Rent seekers  in mining along with property and finance, are able to extract major benefits for their industries and senior executives. We need only recall the power they waged with the cooperation of the Coalition and the Murdoch media to defeat action on a super profits mining tax and a carbon tax.

Rio Tinto, the company that led the charge against the mining tax and called the tax a’sovereign risk’ has been charged with fraud in the US.

The defeat of the gold mining tax in WA also comes as no surprise. The powerful and wealthy miners win again and again  by flexing their political muscle.

Given the enormous power and influence of the long  ‘conga line’ of rent-seekers, as described by Graeme Samuel the former head of the ACCC. it is not surprising that Australians are losing confidence in governments and business.  Our democracy is being subverted by politically powerful rent seekers in a wide field.

Both Labor and non-Labor governments have failed to tackle this entrenched corruption and undermining of public confidence. In fact, governments and particularly former senior ministers , even  former prime ministers and senior public servants benefit from joining these rent-seekers on ‘retirement’.

We badly need some moral leadership on this question.  We are not getting it from any of the major political parties.  We need a Royal Commission on regulatory capture by powerful people and organisations, major changes in political donations, tough and transparent regulation of lobbyists and a standing anti-corruption commission – just for starters.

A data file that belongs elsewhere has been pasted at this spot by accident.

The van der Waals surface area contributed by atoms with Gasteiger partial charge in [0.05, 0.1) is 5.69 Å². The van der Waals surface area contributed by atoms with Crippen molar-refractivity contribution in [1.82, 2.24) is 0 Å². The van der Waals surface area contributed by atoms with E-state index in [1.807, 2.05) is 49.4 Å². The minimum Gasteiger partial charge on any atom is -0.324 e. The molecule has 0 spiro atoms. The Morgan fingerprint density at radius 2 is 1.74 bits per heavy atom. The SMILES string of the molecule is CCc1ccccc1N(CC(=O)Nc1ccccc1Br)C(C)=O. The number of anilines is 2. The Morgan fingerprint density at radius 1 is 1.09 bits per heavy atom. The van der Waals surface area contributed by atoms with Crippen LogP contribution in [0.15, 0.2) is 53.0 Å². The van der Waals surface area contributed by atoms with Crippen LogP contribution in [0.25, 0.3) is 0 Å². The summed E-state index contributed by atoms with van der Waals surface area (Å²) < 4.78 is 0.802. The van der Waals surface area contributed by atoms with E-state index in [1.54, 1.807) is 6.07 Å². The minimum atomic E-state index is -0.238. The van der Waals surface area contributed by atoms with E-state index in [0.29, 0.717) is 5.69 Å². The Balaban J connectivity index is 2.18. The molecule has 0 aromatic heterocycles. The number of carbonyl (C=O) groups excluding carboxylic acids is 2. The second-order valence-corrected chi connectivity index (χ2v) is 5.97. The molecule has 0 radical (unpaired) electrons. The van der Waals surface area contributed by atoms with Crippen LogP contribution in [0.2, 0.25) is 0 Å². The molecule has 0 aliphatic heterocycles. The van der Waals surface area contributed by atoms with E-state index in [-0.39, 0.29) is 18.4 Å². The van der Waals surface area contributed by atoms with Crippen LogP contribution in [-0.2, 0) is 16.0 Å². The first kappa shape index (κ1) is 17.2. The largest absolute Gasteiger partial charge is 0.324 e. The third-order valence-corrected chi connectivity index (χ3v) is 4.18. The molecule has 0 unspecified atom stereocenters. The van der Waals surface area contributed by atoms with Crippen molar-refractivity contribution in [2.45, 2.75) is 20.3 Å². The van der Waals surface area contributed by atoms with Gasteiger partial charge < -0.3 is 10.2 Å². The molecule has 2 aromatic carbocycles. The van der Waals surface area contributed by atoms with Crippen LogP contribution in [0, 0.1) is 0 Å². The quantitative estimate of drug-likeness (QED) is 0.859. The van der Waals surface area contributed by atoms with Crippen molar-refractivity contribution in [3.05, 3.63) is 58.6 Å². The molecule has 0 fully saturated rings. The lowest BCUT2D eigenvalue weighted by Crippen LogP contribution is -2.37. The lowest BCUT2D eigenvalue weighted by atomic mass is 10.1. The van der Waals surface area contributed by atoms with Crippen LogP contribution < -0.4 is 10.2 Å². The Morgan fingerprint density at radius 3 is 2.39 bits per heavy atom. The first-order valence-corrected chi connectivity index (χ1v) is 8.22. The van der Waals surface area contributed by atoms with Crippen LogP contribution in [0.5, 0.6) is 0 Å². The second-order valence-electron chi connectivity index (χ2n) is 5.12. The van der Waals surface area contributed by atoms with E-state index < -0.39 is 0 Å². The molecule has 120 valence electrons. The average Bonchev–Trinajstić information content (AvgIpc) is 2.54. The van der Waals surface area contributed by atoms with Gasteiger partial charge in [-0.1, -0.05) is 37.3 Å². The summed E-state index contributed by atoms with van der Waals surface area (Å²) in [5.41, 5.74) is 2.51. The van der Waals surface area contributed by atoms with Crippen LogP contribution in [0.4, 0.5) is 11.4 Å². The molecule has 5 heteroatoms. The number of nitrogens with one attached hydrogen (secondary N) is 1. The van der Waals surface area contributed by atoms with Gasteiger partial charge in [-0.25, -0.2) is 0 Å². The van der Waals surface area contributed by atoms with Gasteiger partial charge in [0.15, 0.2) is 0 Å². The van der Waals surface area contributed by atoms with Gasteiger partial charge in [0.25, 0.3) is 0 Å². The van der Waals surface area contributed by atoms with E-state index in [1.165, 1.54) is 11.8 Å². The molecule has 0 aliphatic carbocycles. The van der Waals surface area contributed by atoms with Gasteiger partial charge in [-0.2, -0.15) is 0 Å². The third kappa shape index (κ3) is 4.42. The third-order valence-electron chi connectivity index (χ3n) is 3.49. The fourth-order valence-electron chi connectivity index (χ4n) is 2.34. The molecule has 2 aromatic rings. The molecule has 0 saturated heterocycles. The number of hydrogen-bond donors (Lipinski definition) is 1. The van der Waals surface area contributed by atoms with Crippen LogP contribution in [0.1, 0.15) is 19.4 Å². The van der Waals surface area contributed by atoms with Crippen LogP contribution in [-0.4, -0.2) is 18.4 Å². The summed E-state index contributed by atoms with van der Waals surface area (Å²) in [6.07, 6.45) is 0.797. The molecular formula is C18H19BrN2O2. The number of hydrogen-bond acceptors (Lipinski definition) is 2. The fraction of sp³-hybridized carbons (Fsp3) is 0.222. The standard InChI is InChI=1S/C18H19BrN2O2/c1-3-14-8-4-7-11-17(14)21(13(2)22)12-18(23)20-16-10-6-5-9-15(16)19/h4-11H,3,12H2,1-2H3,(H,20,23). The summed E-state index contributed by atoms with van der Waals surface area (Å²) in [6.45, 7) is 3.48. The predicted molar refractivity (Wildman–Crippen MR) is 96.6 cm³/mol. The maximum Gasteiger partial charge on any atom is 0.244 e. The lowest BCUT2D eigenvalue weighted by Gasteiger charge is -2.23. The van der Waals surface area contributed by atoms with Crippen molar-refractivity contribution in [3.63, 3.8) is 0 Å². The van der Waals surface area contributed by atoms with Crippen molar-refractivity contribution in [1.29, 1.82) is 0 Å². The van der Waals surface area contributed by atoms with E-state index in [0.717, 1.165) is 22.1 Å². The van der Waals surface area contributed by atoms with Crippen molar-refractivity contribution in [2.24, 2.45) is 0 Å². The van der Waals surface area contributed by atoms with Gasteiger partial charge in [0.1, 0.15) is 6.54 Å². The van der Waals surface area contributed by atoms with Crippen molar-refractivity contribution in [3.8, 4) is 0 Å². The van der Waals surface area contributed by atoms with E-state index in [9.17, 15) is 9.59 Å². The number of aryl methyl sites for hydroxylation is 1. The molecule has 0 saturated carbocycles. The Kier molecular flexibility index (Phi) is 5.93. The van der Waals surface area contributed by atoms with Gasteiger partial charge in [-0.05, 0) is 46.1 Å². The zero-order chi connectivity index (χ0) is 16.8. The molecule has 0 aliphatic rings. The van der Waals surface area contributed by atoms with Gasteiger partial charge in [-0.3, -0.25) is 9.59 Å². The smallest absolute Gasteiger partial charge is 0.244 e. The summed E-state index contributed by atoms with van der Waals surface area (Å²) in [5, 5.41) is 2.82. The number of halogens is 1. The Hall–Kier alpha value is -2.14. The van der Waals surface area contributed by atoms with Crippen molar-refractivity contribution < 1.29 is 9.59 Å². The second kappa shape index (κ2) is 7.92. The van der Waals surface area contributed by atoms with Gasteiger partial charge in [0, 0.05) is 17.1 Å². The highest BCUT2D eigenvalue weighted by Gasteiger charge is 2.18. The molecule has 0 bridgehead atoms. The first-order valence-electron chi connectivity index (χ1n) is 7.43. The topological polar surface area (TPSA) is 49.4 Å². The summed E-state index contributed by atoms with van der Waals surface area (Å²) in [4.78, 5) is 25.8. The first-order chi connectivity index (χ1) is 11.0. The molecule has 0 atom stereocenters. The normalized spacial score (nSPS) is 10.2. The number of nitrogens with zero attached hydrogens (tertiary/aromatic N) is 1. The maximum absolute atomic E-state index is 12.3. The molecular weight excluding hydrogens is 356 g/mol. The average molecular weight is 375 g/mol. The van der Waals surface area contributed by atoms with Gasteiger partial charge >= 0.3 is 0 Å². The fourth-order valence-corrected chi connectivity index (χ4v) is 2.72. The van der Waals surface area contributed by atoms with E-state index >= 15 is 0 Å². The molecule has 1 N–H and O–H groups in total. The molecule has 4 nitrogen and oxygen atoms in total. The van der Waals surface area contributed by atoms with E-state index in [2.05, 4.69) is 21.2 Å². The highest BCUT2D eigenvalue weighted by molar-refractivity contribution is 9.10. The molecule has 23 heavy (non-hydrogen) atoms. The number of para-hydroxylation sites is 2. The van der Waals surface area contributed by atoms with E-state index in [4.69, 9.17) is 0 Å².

John Laurence Menadue is the publisher of Pearls & Irritations. He has had a distinguished career both in the private sector and in the Public Service.

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3 Responses to JOHN MENADUE. Rent-seekers and corruption risks in the Australian mining industry and elsewhere.

  1. DON OWERS says:

    When it comes to corruption the NSW government sold – well gave- the rail corridor into Newcastle center to developers because it was not undermined and had good views. In return they will no doubt get some donations.

  2. Paul Frijters says:

    Hi John,

    I agree with this on all counts (surprise, surprise). The corruption and lack of moral awareness of both major political parties is so blatant!

    I always try to think of ‘what can we do’. In each area, it is not so hard to see what should be done. It is even obvious what initial steps to take in the political arena: have new anti-corruption parties come in and compete in elections, promising to clean up.

    A deeper question is what institutions to devise that would reduce the severity of rent-seeking in the future (one can never truly win. It’s a question of cleaning up faster). In my book with Cameron, I talk about citizen juries appointing top civil servants as a means of strengthening the power and integrity of the civil service.

    I also wonder whether something can be done about the revolving doors of politicians. Time-limits on where they can work are probably going to be very ineffective, and calling for moral revivals is useful in the short-run, but needs to be backed up with new institutions in the longer run.